Sunday, October 23, 2011

Photos from Recent Four Selvedge Workshop

We had a wonderful group who met yesterday at my studio for the four selvedge workshop that Pat Williams and I were presenting.  There were five of us squeezed into my small studio house but we all fit into our own places just fine.  Six were enrolled but one person, unfortunately, had a death in the family and wasn't able to join us.

Pat and I have both worked with four selvedge method of set up for tapestry weaving for several months now.  We've both learned the process through watching Susan Maffei's demonstration on the DVD, Woven Tapestry Techniques, and also by reading her articles about the method on the Brennan-Maffei website.

I spent a day with Pat earlier in the week so that we could do final preparations for the workshop... these first few photos are about that:

Pat's worktable with some of our examples laid out

Pat completes a four selvedge piece (the black warp is the supplemental warp, not the tapestry warp).
Pat's pulling out the supplemental warp remains from the small tapestry...

... and she's using Susan's alternative finish method to end the piece.
Next, are a few photos from the workshop.  The day began with a demonstration of the process, then each person worked with their own loom to set up a 1" wide sample, at 6 ends per inch.  The height of the piece was up to them but we suggested that they make it 4 or 5" tall.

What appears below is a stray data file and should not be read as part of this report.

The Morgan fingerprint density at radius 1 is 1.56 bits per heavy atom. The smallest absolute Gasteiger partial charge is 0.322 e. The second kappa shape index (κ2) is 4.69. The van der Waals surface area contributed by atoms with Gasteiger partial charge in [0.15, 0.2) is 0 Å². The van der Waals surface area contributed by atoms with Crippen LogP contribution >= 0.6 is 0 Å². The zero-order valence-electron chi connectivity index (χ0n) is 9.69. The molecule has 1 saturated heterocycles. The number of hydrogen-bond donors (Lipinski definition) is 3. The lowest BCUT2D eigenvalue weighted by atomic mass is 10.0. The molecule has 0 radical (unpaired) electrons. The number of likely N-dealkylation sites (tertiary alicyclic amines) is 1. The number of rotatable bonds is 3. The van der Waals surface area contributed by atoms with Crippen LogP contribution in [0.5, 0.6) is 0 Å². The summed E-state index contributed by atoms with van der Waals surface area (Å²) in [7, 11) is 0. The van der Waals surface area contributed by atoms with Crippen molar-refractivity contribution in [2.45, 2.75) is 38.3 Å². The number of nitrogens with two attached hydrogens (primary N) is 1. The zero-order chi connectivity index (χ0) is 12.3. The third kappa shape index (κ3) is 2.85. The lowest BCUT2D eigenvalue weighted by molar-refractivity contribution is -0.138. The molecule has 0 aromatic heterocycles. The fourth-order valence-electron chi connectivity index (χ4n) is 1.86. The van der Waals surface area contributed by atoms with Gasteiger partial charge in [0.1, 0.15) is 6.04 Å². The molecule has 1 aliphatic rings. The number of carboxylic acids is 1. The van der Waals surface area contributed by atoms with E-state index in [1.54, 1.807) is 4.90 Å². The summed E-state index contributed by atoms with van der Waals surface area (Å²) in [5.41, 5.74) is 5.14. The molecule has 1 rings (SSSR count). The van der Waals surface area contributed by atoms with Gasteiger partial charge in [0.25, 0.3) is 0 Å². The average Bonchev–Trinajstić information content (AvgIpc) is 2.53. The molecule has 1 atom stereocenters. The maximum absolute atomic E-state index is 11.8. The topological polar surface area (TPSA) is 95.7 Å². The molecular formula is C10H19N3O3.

Gail and Ann Lynn set up their looms
Everyone wanted to be together to work, so once the looms were set up we all squeezed into my front room for doing the weaving of the sample.

Rosemary and Gail 

L to R: Ann Lynn, Sidsel, Genie, Gail, Rosemary

L to R: Ann Lynn, Pat, Gail (Rosemary behind Gail)

L to R:  Ann Lynn, Pat, Rosemary, Gail, Sidsel, Genie

Sidsel and Rosemary
The first piece was completed before noon and we had a quick sandwich from a local shop.  After our lunch break everyone took off the first sample and rewarp the loom.  Eight ends per inch was the next challenge everyone tried and some warped a bit wider.  Almost everyone was able to rewarp to take home for completion and one finished a second 1" wide piece before the end of the workshop at 5 p.m.

Pat and I hope everyone will be able to now continue to use this method.  It's a wonderful way to eliminate the warp ends on small pieces.  And, just like any skill, the ease with which one uses it develops through practice (practice, practice, practice...!)

And, Pat and I are considering another one day workshop together, possibly in about six months, to be held next at Pat's studio.  We'll announce details of schedule and cost in the future--but if anyone's interested, please let us know.  That will help us with planning.

Our next confirmed teaching date is coming up in less than two weeks, a two day and one evening class at Sutherland Handweaving Studio in Asheville, NC.  The class is filled with 15 participants and Karen Donde is collecting waiting list names.  Possibly we'll be scheduling another class at Sutherland in 2012.

Saturday, October 22, 2011

Four selvedge workshop a big success!

Photos to follow soon... !

Friday, October 21, 2011

Four Selvedge Workshop is tomorrow